// See the SIGNAL function further below for the code that is called during this interrupt.
  OCR0A = 0xAF;
  TIMSK0 |= _BV(OCIE0A);

  Serial.println("Ready!");
}

void loop() {
  // Parse GPS messages when they are received.
  if (GPS.newNMEAreceived()) {
    GPS.parse(GPS.lastNMEA());
  }
  
  // Light the LED solid if there's a GPS fix, otherwise flash it on and off once a second.
  if (GPS.fix) {
    digitalWrite(LED_PIN, HIGH);
  }
  else {
    // No fix, blink the LED once a second and stop further processing.
    digitalWrite(LED_PIN, (millis()/1000) % 2);
    return;
  }

  // Check if the button is pressed.
  if (digitalRead(BUTTON_PIN) == LOW) {
    // Pause a bit to debounce.
    delay(100);
    if (digitalRead(BUTTON_PIN) == LOW) {
      // Button pressed! Log the current location as having good candy.
      logLocation("Good Candy");
      // Then flash the light 5 times to signal the location was recorded.
      for (int i=0; i<5; ++i) {
        digitalWrite(LED_PIN, HIGH);
        delay(250);
        digitalWrite(LED_PIN, LOW);
        delay(250);
      }
    }
  }

  // Periodically log the location.
  if (logCounter == 0) {
    logLocation("Location");
    logCounter = LOGGING_PERIOD_SEC*1000;
  }
}

Load the code into the Arduino IDE, you should see something like the following:

You don't need to change anything and are ready to load it on the hardware.  However you can skim the #define values at the top of the sketch to see values that change how the sketch works.

To load the sketch on the hardware first make sure you have a microSD card inserted in the GPS shield's microSD card holder.  The card should 'click' into place and be held firmly by the card holder.

Then connect the Arduino to your computer using a USB cable.  In the Tools -> Board menu of the Arduino IDE make sure the Arduino Uno board is selected.  In the Tools -> Port menu make sure the right serial port is selected for the Arduino (it should say Arduino Uno next to it).  Click the Sketch -> Upload command to upload the sketch to the Arduino.

Once the sketch uploads open the Tools -> Serial Monitor to see serial output from the hardware.  Make sure the baud is set to 115200 in the lower right corner.  You should see serial output similar to the following:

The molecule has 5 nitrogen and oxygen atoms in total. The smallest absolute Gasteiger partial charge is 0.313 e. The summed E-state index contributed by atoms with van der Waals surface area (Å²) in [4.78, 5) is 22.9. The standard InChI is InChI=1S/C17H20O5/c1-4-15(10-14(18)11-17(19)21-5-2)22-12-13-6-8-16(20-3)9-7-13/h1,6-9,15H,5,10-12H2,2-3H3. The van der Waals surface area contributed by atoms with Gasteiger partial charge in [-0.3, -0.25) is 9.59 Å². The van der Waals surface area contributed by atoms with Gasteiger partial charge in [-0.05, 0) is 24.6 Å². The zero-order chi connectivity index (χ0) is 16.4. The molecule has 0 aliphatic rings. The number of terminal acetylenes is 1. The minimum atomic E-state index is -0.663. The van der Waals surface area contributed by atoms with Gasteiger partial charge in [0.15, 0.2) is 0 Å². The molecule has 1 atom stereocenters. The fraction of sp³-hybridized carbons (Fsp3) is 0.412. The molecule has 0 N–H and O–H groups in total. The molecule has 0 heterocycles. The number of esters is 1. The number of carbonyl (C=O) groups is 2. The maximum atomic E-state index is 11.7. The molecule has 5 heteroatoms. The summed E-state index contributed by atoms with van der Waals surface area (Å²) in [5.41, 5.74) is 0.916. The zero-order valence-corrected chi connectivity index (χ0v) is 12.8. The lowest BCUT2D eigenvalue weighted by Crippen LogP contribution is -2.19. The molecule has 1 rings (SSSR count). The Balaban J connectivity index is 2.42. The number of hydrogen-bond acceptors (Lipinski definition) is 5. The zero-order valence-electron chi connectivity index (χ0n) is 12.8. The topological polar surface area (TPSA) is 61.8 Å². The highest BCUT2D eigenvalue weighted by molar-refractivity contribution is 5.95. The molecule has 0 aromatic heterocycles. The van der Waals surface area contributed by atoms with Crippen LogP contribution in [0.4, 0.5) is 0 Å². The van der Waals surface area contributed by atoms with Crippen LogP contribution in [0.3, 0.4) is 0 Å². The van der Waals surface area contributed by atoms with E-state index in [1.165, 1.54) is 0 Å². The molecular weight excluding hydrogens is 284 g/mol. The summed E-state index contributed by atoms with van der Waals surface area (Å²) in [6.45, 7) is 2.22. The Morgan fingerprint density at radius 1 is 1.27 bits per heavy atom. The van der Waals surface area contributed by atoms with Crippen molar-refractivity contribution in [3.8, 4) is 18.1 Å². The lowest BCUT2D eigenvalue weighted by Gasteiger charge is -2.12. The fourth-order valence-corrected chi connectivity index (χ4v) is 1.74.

Download: file
Track your Treats - Ultimate GPS Shield
Using log file: GPSLOG24.CSV
Ready!

The log file name will automatically increment every time the hardware is powered up or reset.  Once the hardware is ready to receive GPS signals it will print Ready! and wait for a GPS location fix to be made.

While the hardware is waiting to get a GPS location fix you should see the button LED blink every second.  Once a location fix is made the LED will stay solidly lit.  You might need to move the hardware outside where it has a clear view of the sky in order for it to get a GPS fix (it can even take up to 30 minutes in some cases!).

If something goes wrong the button LED will blink quickly (around 5 times a second).  Look in the serial monitor to see if an error message is displayed, like for example if a microSD card isn't found and the log file can't be created.

Once the hardware has a GPS fix it will start periodically logging location to the file on the microSD card.  Every 15 seconds the location will be logged (but you can change this with the #defines at the top of the sketch).  

If you press the button the current location will be logged and noted to have good candy, then the LED will blink 5 times to acknowledge the button press.  Note you can't log locations with the button if the GPS doesn't have a fix (i.e. the button is blinking every second).  Wait until the GPS has a fix and the button stays lit solidly before pressing the button.

That's all there is to using the track your treats GPS shield sketch!  Walk around and press the button a few times to get sample data, then power down the Arduino and jump to the Google Maps page to learn how to view the tracker data.

This guide was first published on Oct 12, 2015. It was last updated on Oct 12, 2015.

This page (GPS Shield) was last updated on Apr 11, 2021.